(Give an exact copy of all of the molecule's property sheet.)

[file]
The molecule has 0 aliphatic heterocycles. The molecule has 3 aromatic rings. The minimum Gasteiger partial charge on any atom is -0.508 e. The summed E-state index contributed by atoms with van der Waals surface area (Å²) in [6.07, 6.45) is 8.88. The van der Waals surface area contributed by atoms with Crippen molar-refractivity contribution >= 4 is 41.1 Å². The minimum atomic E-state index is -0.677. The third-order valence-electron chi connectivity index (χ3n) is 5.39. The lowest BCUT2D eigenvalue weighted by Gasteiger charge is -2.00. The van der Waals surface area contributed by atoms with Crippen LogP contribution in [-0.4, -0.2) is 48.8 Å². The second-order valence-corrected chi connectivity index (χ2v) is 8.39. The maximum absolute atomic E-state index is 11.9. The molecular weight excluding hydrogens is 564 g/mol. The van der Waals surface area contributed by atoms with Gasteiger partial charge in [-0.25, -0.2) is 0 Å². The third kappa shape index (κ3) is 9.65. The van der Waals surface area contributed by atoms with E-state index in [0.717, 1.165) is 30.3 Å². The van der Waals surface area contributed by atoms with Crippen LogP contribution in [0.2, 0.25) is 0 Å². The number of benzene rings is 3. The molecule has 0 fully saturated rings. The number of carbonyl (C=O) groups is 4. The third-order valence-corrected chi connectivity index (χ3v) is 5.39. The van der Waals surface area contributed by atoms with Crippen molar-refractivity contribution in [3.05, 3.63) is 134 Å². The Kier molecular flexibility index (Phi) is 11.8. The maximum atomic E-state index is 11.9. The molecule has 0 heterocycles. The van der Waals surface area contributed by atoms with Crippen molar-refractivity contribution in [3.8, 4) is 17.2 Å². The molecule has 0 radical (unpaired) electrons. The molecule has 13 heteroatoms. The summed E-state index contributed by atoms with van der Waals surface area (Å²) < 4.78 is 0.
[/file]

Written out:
The molecule has 0 aliphatic heterocycles. The molecule has 3 aromatic rings. The minimum Gasteiger partial charge on any atom is -0.508 e. The summed E-state index contributed by atoms with van der Waals surface area (Å²) in [6.07, 6.45) is 8.88. The van der Waals surface area contributed by atoms with Crippen molar-refractivity contribution >= 4 is 41.1 Å². The minimum atomic E-state index is -0.677. The third-order valence-electron chi connectivity index (χ3n) is 5.39. The lowest BCUT2D eigenvalue weighted by Gasteiger charge is -2.00. The van der Waals surface area contributed by atoms with Crippen LogP contribution in [-0.4, -0.2) is 48.8 Å². The second-order valence-corrected chi connectivity index (χ2v) is 8.39. The maximum absolute atomic E-state index is 11.9. The molecular weight excluding hydrogens is 564 g/mol. The van der Waals surface area contributed by atoms with Gasteiger partial charge in [-0.25, -0.2) is 0 Å². The third kappa shape index (κ3) is 9.65. The van der Waals surface area contributed by atoms with E-state index in [0.717, 1.165) is 30.3 Å². The van der Waals surface area contributed by atoms with Crippen LogP contribution in [0.2, 0.25) is 0 Å². The number of benzene rings is 3. The molecule has 0 fully saturated rings. The number of carbonyl (C=O) groups is 4. The third-order valence-corrected chi connectivity index (χ3v) is 5.39. The van der Waals surface area contributed by atoms with Crippen molar-refractivity contribution in [3.05, 3.63) is 134 Å². The Kier molecular flexibility index (Phi) is 11.8. The maximum atomic E-state index is 11.9. The molecule has 0 heterocycles. The van der Waals surface area contributed by atoms with Crippen molar-refractivity contribution in [3.8, 4) is 17.2 Å². The molecule has 0 radical (unpaired) electrons. The molecule has 13 heteroatoms. The summed E-state index contributed by atoms with van der Waals surface area (Å²) < 4.78 is 0.